Over the last 20 years I have come to realize that sometimes there are consequences from having more children that you can physical and mentally care for. I see it in my own family and also in other families who felt they were being open to life by having 4, 5, 6, 7 or more children in a short period of time. Some do well. Other do not simply because they are human beings with human limitations. Kids are resilient and God can fill in the cracks. But sometimes the long term stress is more than a marriage can handle. I also experienced it first hand in my childhood with my mom who battled a severe mental illness and had 4 kids in 5 years. My siblings are a gift and I am grateful they were born (and so is my mom). But the battles and pain we have had to face and overcome are still real and for some of my siblings have been an obstacle to grace. The phrase “God does not give you more than you can handle” is trite. Life does give you more than you can handle sometimes.

      Thanks Bri for bringing your experience into this discussion. While there are plenty of women who will share their story who still hold fast to NFP the ones who have realized they shouldn’t hold fast to NFP stay quiet because of the culture in the church. That includes the gossip, the blacklisting and the name calling.

    • kb says

      Here is the experience of another mom that I read on the internet. I do hope that this series will include stories like this one. Let us truly address the damage that is sometimes done with legalism and this teaching. How good it is to truly have a discussion about these things. If the host wishes to keep these posts to a “NFP is hard but we still do it because it strengthens our marriage” then I respect that. But it would be honest and open to allow for the complete picture to be shown.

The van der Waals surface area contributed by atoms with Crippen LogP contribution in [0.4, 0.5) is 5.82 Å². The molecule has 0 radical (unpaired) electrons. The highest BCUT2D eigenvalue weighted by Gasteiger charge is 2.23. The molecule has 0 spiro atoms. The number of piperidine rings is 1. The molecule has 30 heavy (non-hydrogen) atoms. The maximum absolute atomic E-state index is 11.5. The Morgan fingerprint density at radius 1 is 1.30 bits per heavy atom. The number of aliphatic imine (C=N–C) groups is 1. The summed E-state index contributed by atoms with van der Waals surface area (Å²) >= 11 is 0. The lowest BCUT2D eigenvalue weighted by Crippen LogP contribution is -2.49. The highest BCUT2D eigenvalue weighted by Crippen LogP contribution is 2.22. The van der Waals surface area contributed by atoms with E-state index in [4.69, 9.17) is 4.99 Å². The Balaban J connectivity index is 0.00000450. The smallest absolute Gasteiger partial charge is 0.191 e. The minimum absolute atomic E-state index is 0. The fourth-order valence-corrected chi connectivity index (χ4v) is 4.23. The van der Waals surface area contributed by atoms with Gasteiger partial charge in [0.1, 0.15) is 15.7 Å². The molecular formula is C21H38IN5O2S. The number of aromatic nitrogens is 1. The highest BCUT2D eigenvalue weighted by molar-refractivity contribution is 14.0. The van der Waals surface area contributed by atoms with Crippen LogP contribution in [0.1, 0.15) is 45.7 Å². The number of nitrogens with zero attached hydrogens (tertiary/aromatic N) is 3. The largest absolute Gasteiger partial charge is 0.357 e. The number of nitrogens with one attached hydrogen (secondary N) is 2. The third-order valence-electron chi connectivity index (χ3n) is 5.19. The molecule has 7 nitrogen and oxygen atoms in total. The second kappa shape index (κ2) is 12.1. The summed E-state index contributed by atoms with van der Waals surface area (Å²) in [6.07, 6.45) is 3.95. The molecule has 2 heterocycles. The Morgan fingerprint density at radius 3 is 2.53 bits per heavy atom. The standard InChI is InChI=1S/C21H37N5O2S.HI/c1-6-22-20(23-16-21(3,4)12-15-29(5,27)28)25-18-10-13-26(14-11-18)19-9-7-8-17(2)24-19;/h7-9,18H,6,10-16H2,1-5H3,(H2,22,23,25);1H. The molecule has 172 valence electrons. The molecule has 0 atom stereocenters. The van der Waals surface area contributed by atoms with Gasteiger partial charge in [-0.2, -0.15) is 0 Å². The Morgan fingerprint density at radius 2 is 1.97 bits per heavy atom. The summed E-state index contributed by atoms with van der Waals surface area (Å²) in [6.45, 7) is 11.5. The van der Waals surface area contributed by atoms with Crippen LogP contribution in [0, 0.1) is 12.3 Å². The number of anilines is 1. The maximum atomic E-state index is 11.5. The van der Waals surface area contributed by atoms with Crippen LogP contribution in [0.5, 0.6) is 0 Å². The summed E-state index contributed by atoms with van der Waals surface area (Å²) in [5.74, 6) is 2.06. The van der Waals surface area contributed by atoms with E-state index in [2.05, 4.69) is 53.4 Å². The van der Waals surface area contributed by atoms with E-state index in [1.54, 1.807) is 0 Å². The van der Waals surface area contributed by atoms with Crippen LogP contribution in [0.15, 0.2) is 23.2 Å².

“Continue to pray for us. My husband and I receive counseling weekly from an older Christian (former pastor) recommended by my NFP-only family physician so we are confident that we can trust him. After five months, we had a breakthrough of sorts on Wednesday. I have something akin to post traumatic stress syndrome, except that the traumatic experiences are ongoing. And it began twenty years ago. I took an NFP class prior to marriage, but even then, we weren’t able to identify infertility from fertility. Within weeks of our wedding, I was pregnant, my husband left for military training while I stayed behind with my in-laws, I experienced my first miscarriage and learned that I was still carrying twins, then we moved across country, I went into premature labor at twenty four weeks gestation which took three days of medication to stop, I was prescribed strict bed-rest in the hospital which lasted five weeks, I delivered premature twins at twenty-nine weeks gestation, I watched helplessly as they fought for life in the NICU, and then brought home two very fragile boys weighing less than five pounds a piece. Sometime between their birth and their homecoming, I remember thinking briefly that this was all wrong. I was ready for a normal life, but it never came. We were not able to use NFP to prevent pregnancy, so we were constantly caught between accepting another child or using contraception. And we accepted nine, a very large family. But even that wasn’t enough. In the past twenty years, I spent three pregnancies on bed-rest, and delivered four children prematurely, we experienced the agony of watching five children fight for their lives in the NICU, and now we care for seven children with special medical and/or educational needs including one with Prader Willi Syndrome. Our financial resources are not sufficient for the needs of such a group, and we rely on government assistance. But even that is not enough. Certainly not enough to pay for help with childcare or housekeeping or maintenance. The intensity of such a situation has contributed to a strained relationship between my husband and me. Because we can’t accept another child and because we don’t have recourse to infertile times, any physical touch (even hugs and kisses) causes anxiety because there is the possibility that it will lead to marital relations, which puts us in the situation of accepting another child or using contraception. And all of this for twenty years! I am very sick, my husband is very sick, and following our last counseling session, I am beginning to believe that our kids are also very sick. And I know all too well that there is a human limit. Sometime ago, my friend’s sister, a strong, faithful, prayerful Catholic wife and mother of many, with a supportive, faithful, prayerful extended Catholic family, awoke one morning and killed herself and her children. And just the night before, she told her husband that she needed help. I often wonder if she knew that she was going to snap. I have been crying uncontrollably for several days and am seeking help. Besides the counseling, I take two anti-depressants and a tranquilizer for the depression and anxiety. But my medications don’t appear to be working right now, so I made an appointment to see my doctor tomorrow morning. I understand that God is present, but I still need help, the practical kind, if for no other reason than that ten other people who depend on me. Whether it is a cross or a yoke or something else, it is still TOO heavy for me. It feels good to finally share all this pain; I hope some help will come of it.”